United States Department of Agriculture Restricts PACA Violators in California, Louisiana, Michigan, and Texas from Operating in the Produce Industry
WASHINGTON, DC - Several companies in the fresh produce industry recently had sanctions imposed on them by the United States Department of Agriculture (USDA) under the Perishable Agricultural Commodities Act (PACA). The five companies were sanctioned for allegedly failing to meet contractual obligations to the sellers of produce they purchased and failing to pay reparation awards totaling $111,098.
These sanctions include suspending the businesses’ PACA licenses and barring the principal operators of the businesses from engaging in PACA-licensed business or other activities without approval from USDA.
Direct from the USDA Agricultural Marketing Service:
The following businesses and individuals are currently restricted from operating in the produce industry:
- Havmore Food Products, operating out of Garden Grove, California, for failing to pay a $17,416 award in favor of an Arizona seller. As of the issuance date of the reparation order, Syed A. Hussain was listed as the officer, director, and major stockholder of the business
- Tyler’s Pride Produce, operating out of Kenner, Louisiana, for failing to pay an $8,110 award in favor of a Texas seller. As of the issuance date of the reparation order, Tammy P. St. Philip and Charles R. St. Philip, Jr., were listed as members of the business
- Amcan Produce, operating out of Troy, Michigan, for failing to pay a $25,995 award in favor of an Ohio seller. As of the issuance date of the reparation order, Tayssir Baydoun was listed as a member of the business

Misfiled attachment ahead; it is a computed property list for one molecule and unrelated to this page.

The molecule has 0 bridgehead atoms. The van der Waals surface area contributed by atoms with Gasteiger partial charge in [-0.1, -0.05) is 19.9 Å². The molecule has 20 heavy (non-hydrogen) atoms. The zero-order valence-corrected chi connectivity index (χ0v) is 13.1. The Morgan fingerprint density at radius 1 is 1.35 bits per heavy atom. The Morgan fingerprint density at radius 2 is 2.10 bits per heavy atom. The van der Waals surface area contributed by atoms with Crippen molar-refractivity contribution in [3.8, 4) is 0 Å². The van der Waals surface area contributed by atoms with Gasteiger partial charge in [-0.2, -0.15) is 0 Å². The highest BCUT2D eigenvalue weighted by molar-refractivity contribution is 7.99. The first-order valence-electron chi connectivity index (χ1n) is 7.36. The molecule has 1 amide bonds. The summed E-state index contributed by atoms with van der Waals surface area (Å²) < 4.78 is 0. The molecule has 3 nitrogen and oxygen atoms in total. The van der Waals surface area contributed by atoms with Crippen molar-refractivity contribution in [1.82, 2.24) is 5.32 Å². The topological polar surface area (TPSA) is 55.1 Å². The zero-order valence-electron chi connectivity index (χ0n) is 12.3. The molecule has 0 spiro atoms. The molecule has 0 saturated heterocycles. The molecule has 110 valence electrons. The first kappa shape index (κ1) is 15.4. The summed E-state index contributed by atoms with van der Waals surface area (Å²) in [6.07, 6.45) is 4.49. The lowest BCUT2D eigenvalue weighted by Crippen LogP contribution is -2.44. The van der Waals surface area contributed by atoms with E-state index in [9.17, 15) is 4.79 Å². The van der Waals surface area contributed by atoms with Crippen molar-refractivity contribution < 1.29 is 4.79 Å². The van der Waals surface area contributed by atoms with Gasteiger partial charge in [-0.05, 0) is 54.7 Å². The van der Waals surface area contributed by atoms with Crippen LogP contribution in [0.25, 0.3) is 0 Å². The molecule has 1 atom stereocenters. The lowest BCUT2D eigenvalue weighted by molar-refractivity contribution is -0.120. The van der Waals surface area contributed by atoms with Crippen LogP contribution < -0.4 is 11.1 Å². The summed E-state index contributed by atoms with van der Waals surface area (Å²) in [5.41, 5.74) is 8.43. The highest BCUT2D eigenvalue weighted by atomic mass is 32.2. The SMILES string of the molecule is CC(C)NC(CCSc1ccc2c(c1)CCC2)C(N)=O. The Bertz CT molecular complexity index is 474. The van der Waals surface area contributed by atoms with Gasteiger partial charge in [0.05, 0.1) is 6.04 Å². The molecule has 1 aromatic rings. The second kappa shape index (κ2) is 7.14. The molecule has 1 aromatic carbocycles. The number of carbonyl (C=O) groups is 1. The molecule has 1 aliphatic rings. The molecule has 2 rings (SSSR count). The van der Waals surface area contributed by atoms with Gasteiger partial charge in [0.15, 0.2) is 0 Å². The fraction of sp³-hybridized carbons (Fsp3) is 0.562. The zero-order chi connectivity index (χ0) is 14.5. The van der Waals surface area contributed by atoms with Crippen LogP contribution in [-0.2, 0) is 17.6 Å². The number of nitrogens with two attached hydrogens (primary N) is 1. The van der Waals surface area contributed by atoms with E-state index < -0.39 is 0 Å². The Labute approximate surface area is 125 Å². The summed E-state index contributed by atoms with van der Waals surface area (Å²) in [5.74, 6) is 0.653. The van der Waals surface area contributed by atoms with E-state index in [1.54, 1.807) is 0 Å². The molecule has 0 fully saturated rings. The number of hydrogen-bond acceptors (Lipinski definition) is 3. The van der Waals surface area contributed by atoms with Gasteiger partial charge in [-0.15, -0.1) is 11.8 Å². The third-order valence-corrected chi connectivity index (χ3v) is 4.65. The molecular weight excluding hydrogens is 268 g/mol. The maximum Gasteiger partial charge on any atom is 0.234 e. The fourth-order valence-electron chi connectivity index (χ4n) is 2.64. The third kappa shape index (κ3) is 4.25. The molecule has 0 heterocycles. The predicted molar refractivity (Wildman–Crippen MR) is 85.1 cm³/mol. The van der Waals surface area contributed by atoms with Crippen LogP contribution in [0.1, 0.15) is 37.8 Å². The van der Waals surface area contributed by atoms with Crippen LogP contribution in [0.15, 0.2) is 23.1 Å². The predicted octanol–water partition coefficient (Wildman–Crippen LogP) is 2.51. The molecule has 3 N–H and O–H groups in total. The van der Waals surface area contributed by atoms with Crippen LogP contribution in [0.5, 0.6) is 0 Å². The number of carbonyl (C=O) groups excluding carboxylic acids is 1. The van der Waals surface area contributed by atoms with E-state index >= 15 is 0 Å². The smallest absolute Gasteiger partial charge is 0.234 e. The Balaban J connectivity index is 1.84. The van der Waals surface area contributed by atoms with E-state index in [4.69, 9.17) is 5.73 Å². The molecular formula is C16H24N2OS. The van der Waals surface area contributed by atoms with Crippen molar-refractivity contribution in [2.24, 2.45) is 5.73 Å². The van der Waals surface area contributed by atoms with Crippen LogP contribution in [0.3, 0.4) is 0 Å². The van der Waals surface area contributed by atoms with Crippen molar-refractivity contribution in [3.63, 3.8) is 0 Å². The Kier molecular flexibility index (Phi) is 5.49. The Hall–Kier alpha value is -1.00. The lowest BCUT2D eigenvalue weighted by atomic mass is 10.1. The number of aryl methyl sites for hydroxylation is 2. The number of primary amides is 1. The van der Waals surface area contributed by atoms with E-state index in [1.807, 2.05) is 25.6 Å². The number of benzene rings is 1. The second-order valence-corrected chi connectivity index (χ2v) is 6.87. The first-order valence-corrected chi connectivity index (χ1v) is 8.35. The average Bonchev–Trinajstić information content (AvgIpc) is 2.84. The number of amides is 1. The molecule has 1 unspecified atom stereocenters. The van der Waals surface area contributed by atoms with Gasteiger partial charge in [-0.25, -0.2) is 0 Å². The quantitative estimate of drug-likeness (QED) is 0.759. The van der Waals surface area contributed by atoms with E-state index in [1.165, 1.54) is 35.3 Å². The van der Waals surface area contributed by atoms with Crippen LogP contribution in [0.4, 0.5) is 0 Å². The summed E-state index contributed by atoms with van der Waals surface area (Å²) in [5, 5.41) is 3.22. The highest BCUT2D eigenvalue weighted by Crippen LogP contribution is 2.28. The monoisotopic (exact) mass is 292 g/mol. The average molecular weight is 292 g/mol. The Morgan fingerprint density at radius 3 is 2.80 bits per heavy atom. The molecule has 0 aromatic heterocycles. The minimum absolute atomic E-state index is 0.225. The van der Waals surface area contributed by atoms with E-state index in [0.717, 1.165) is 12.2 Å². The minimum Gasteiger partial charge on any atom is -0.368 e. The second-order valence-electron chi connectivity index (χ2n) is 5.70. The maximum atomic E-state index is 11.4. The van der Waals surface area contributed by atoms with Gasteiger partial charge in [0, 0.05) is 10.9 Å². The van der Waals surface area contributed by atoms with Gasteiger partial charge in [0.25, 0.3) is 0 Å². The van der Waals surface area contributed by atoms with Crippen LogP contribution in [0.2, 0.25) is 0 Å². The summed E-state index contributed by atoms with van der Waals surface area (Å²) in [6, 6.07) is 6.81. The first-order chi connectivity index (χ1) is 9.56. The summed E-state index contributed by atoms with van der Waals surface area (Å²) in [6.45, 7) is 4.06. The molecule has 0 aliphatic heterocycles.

- Crazy Avocados Produce, operating out of McAllen, Texas, for failing to pay a $23,000 award in favor of a Texas seller. As of the issuance date of the reparation order, Luis A. Valencia Villa was listed as a member of the business
- Grupo San Gabriel, operating out of McAllen, Texas, for failing to pay a $36,577 award in favor of a Texas seller. As of the issuance date of the reparation order, Rolando Olivares Ahumada was listed as a manager and member of the business
PACA provides an administrative forum to handle disputes involving produce transactions; this may result in USDA’s issuance of a reparation order that requires damages to be paid by those not meeting their contractual obligations in buying and selling fresh and frozen fruits and vegetables. USDA is required to suspend the license or impose sanctions on an unlicensed business that fails to pay PACA reparations awarded against it, as well as impose restrictions against those principals determined to be responsibly connected to the business when the order is issued. Those individuals, including sole proprietors, partners, members, managers, officers, directors, or major stockholders, may not be employed by or affiliated with any PACA licensee without USDA approval.
By issuing these penalties, USDA continues to enforce the prompt and full payment for produce while protecting the rights of sellers and buyers in the marketplace.
For contact information, and to read the release in full, click here.